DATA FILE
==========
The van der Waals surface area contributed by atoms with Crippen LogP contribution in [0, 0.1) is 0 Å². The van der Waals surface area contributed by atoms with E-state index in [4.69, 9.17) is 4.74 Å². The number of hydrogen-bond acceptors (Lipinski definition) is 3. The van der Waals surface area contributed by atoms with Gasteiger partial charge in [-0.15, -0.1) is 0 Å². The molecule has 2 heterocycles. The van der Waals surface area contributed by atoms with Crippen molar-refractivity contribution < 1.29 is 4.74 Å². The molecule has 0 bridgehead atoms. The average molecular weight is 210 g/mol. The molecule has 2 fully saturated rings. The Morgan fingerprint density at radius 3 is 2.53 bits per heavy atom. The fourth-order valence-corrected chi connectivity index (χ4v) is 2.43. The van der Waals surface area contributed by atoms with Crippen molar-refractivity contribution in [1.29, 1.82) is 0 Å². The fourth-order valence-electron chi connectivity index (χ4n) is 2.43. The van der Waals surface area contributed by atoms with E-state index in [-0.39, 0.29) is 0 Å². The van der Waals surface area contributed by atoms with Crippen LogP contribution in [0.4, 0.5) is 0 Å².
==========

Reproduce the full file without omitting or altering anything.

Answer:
The van der Waals surface area contributed by atoms with Crippen LogP contribution in [0, 0.1) is 0 Å². The van der Waals surface area contributed by atoms with E-state index in [4.69, 9.17) is 4.74 Å². The number of hydrogen-bond acceptors (Lipinski definition) is 3. The van der Waals surface area contributed by atoms with Gasteiger partial charge in [-0.15, -0.1) is 0 Å². The molecule has 2 heterocycles. The van der Waals surface area contributed by atoms with Crippen molar-refractivity contribution < 1.29 is 4.74 Å². The molecule has 0 bridgehead atoms. The average molecular weight is 210 g/mol. The molecule has 2 fully saturated rings. The Morgan fingerprint density at radius 3 is 2.53 bits per heavy atom. The fourth-order valence-corrected chi connectivity index (χ4v) is 2.43. The van der Waals surface area contributed by atoms with Crippen molar-refractivity contribution in [1.29, 1.82) is 0 Å². The fourth-order valence-electron chi connectivity index (χ4n) is 2.43. The van der Waals surface area contributed by atoms with E-state index in [-0.39, 0.29) is 0 Å². The van der Waals surface area contributed by atoms with Crippen LogP contribution in [0.4, 0.5) is 0 Å².